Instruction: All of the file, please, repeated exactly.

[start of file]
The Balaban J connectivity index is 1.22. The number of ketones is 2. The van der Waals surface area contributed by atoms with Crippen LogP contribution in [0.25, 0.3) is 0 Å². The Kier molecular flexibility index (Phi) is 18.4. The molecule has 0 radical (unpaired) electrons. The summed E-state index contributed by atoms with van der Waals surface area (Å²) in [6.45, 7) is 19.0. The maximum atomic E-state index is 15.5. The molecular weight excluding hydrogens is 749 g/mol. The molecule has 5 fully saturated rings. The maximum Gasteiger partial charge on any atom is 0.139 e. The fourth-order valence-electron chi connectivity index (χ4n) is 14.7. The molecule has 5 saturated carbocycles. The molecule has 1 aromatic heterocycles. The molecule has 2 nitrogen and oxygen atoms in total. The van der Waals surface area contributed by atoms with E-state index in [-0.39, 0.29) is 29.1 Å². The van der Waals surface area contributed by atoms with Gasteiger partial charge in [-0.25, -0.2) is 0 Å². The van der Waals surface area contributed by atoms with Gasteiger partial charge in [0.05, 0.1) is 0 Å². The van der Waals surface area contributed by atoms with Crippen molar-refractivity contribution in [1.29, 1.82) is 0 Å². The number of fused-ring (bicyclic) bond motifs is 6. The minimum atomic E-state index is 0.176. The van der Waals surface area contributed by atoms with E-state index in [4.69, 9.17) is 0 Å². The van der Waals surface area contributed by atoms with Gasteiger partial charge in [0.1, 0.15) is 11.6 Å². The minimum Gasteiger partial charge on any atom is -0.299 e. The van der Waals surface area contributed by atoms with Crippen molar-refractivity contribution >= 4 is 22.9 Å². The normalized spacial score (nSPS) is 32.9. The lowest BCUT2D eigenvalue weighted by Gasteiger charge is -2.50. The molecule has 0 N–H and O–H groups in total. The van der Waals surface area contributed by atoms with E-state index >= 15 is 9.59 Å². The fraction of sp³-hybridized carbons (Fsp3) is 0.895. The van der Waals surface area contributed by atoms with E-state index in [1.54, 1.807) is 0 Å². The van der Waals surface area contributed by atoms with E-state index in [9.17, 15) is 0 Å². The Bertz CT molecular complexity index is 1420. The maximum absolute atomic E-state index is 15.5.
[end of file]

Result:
The Balaban J connectivity index is 1.22. The number of ketones is 2. The van der Waals surface area contributed by atoms with Crippen LogP contribution in [0.25, 0.3) is 0 Å². The Kier molecular flexibility index (Phi) is 18.4. The molecule has 0 radical (unpaired) electrons. The summed E-state index contributed by atoms with van der Waals surface area (Å²) in [6.45, 7) is 19.0. The maximum atomic E-state index is 15.5. The molecular weight excluding hydrogens is 749 g/mol. The molecule has 5 fully saturated rings. The maximum Gasteiger partial charge on any atom is 0.139 e. The fourth-order valence-electron chi connectivity index (χ4n) is 14.7. The molecule has 5 saturated carbocycles. The molecule has 1 aromatic heterocycles. The molecule has 2 nitrogen and oxygen atoms in total. The van der Waals surface area contributed by atoms with E-state index in [-0.39, 0.29) is 29.1 Å². The van der Waals surface area contributed by atoms with Gasteiger partial charge in [-0.25, -0.2) is 0 Å². The van der Waals surface area contributed by atoms with Gasteiger partial charge in [0.05, 0.1) is 0 Å². The van der Waals surface area contributed by atoms with Crippen molar-refractivity contribution in [1.29, 1.82) is 0 Å². The number of fused-ring (bicyclic) bond motifs is 6. The minimum atomic E-state index is 0.176. The van der Waals surface area contributed by atoms with E-state index in [4.69, 9.17) is 0 Å². The van der Waals surface area contributed by atoms with Gasteiger partial charge in [0.1, 0.15) is 11.6 Å². The minimum Gasteiger partial charge on any atom is -0.299 e. The van der Waals surface area contributed by atoms with Crippen molar-refractivity contribution >= 4 is 22.9 Å². The normalized spacial score (nSPS) is 32.9. The lowest BCUT2D eigenvalue weighted by Gasteiger charge is -2.50. The molecule has 0 N–H and O–H groups in total. The van der Waals surface area contributed by atoms with E-state index >= 15 is 9.59 Å². The fraction of sp³-hybridized carbons (Fsp3) is 0.895. The van der Waals surface area contributed by atoms with E-state index in [1.54, 1.807) is 0 Å². The van der Waals surface area contributed by atoms with E-state index in [9.17, 15) is 0 Å². The Bertz CT molecular complexity index is 1420. The maximum absolute atomic E-state index is 15.5.